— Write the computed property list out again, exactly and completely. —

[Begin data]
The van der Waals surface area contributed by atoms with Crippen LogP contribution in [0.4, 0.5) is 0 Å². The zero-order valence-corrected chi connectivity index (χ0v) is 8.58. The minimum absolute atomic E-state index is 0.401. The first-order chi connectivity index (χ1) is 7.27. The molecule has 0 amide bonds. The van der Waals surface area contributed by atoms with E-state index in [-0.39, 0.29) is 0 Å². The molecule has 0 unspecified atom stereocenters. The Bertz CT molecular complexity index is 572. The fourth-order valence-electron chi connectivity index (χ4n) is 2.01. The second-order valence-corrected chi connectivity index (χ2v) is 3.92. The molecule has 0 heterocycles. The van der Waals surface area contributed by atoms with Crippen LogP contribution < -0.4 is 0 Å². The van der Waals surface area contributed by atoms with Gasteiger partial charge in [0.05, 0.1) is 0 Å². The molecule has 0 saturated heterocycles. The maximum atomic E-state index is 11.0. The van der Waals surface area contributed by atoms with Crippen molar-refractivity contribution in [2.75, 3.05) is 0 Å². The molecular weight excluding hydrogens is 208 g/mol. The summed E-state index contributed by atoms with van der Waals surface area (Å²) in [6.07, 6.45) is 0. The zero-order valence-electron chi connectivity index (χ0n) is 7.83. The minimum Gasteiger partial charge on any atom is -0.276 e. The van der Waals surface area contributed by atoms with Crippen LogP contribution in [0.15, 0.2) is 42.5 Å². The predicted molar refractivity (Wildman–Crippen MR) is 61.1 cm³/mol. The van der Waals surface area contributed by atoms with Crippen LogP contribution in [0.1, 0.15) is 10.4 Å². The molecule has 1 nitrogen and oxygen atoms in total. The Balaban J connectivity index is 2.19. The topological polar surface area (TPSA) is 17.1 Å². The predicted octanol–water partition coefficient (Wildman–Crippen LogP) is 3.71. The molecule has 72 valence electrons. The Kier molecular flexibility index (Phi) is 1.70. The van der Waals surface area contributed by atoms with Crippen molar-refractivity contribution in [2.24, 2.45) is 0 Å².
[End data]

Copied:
The van der Waals surface area contributed by atoms with Crippen LogP contribution in [0.4, 0.5) is 0 Å². The zero-order valence-corrected chi connectivity index (χ0v) is 8.58. The minimum absolute atomic E-state index is 0.401. The first-order chi connectivity index (χ1) is 7.27. The molecule has 0 amide bonds. The van der Waals surface area contributed by atoms with E-state index in [-0.39, 0.29) is 0 Å². The molecule has 0 unspecified atom stereocenters. The Bertz CT molecular complexity index is 572. The fourth-order valence-electron chi connectivity index (χ4n) is 2.01. The second-order valence-corrected chi connectivity index (χ2v) is 3.92. The molecule has 0 heterocycles. The van der Waals surface area contributed by atoms with Crippen LogP contribution < -0.4 is 0 Å². The van der Waals surface area contributed by atoms with Gasteiger partial charge in [0.05, 0.1) is 0 Å². The molecule has 0 saturated heterocycles. The maximum atomic E-state index is 11.0. The van der Waals surface area contributed by atoms with Crippen molar-refractivity contribution in [2.75, 3.05) is 0 Å². The molecular weight excluding hydrogens is 208 g/mol. The summed E-state index contributed by atoms with van der Waals surface area (Å²) in [6.07, 6.45) is 0. The zero-order valence-electron chi connectivity index (χ0n) is 7.83. The minimum Gasteiger partial charge on any atom is -0.276 e. The van der Waals surface area contributed by atoms with Crippen LogP contribution in [0.15, 0.2) is 42.5 Å². The predicted molar refractivity (Wildman–Crippen MR) is 61.1 cm³/mol. The van der Waals surface area contributed by atoms with Crippen LogP contribution in [0.1, 0.15) is 10.4 Å². The molecule has 1 nitrogen and oxygen atoms in total. The Balaban J connectivity index is 2.19. The topological polar surface area (TPSA) is 17.1 Å². The predicted octanol–water partition coefficient (Wildman–Crippen LogP) is 3.71. The molecule has 72 valence electrons. The Kier molecular flexibility index (Phi) is 1.70. The van der Waals surface area contributed by atoms with Crippen molar-refractivity contribution in [2.24, 2.45) is 0 Å².